For 17 minutes on Saturday night Darren Lockyer put his eyesight on the line to get his team through to the preliminary final. Anyone who’s ever watched Lockyer play knew something was seriously wrong.
The Broncos’ legendary captain, one of the toughest and most stoic men in league, couldn’t stop gingerly touching his cheek and his agony and concern were written all over his oddly altered and slowly swelling face. Of course he is such a talent that not only did he soldier on, he also thrillingly kicked the winning field-goal in extra time.
Meanwhile, the Dragons’ Brett Morris was hobbling around the field playing with an ankle injury so severe he eventually collapsed on the sideline and was taken to hospital. What was initially believed to be a fractured fibula has been diagnosed as a syndesmosis ankle ligament injury, from which it takes about six weeks to recover.
Both men were so clearly badly injured that I’m sure I wasn’t the only person watching and asking, "Why are they still on the field?" It wasn’t an idle question; I was so worried I actually shouted it at my television and my husband; neither responded.
It was the first of many questions to come. Today, as Morris acquaints himself with his moon boot and prepares to watch the finals from the sofa, and Locky feels the effects of having three titanium plates inserted in his cheekbone, footy writers and fans are thrashing out dozens of questions.
Among them: Will Lockyer play on Friday night? Should it be his decision? What are the risks? Can the Broncos win without him? Will he wear protective headgear? Will other teams take advantage of his weakness?
So, in the interests of being more responsive and more foolishly opinionated than my television and my husband, here are some answers:
Will he play? It’s more than likely, as next year’s Broncos captain Sam Thaiday said: “He’s a tough man. He’ll be playing, don’t worry about him.” Lockyer himself told a radio station the day after his operation, “If I get through the next couple of days of training I will be leaning towards playing”.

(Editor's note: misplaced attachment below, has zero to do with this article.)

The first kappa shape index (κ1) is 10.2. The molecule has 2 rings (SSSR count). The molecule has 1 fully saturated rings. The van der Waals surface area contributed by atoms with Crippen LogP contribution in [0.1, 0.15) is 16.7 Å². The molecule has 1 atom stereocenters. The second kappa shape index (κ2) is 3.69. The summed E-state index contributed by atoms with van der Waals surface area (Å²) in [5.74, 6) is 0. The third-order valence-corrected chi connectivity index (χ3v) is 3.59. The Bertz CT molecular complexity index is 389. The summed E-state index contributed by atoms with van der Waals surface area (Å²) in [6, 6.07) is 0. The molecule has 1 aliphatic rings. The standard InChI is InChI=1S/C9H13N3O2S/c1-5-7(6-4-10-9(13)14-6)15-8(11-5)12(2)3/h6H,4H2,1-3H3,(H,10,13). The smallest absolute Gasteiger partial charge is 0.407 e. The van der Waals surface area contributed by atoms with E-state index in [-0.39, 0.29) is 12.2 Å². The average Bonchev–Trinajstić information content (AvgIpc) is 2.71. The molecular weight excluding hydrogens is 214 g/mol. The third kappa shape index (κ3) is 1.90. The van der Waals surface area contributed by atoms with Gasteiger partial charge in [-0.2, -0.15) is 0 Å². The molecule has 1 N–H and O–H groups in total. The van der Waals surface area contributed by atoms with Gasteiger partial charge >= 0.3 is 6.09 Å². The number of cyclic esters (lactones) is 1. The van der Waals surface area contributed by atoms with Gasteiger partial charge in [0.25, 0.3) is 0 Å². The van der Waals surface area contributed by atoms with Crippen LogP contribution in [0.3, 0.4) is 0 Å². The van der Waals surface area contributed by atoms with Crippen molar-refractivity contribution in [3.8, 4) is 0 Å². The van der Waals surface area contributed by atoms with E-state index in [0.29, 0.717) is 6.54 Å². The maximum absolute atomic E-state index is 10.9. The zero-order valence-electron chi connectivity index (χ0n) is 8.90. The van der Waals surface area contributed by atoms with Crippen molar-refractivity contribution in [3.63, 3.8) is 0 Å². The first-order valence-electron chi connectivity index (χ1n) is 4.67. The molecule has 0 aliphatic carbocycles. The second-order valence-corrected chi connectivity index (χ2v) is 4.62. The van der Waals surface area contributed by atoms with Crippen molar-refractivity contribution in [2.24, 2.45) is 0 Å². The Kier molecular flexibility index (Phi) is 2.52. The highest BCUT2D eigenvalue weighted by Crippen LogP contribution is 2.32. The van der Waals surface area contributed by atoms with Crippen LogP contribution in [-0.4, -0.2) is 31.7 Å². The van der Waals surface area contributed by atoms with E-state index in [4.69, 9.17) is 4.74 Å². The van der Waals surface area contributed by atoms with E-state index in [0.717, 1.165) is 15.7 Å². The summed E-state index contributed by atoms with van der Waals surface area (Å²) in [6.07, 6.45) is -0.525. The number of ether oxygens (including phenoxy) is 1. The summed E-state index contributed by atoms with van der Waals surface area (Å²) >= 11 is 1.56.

Should it be his decision? I’m with the NRL’s chief medical officer Ron Muratore on this one, so that’s a decisive no. As Muratore said in The Australian newspaper, it should be the doctor’s call: “Any player, especially someone of his status, of course he is going to play. That’s grossly unfair.”
What are the risks? Muratore listed many potential problems including nerve damage, double vision, the eye slipping back in the socket, and infection.
There’s talk of driving Lockyer the 934km to the game in Sydney because there’s some question over whether he should be flying so soon after the operation. If he’s not able to fly, how the hell is he able to play finals football?
Can the Broncos win without him? Former coach and mentor Wayne Bennett says no chance, but Sam Thaiday seems confident: “We’ve won plenty of times this year without Locky. At the moment we could put anyone on the park.” I’m with Thaiday on this one.
As Des Hasler so desperately pointed out in his ongoing quest to make his team the underdogs, the Broncos can boast four internationals and 10 State of Origin players. Of course they’re a much better chance of winning with Lockyer on the field, but anything can and does happen in finals footy.
Will he wear protective headgear? If he doesn’t, let’s assume he’s still suffering concussion. Running out to confront 13 very solid, very aggressive and exceedingly determined enemies with a bare face held together with pins would not be the action of a sane man.
Will other teams take advantage of his weakness? I’d like to say no, and maybe the respect in which he’s held will mean they won’t target his injury. Hasler even called the question “immoral … not very ethical”, but it’s happened many times before. Even on Saturday night, seeing Brett Morris lying crumpled on the ground in absolute agony didn’t stop Lockyer’s teammate Justin Hodges from diving on him.
I believe both Morris and Lockyer should have been taken off the field and examined by an impartial doctor when they were first injured. No pain is strong enough to prompt a player to abandon his teammates in a gridlocked finals game. And Locky shouldn’t decide whether he plays this week. He is a leader, he’s tough, skilled, and smart, but he’s not a doctor.
With the whole season at stake for him, for his teammates, and for his fans, he’ll play; that’s the kind of man he is. “At the end of the day the decision is mine and I have to live with it,” he said. Let’s just hope that at the end of the season that’s all he’ll have to live with.
The views in this article are those of the author and not necessarily those of NRL.com.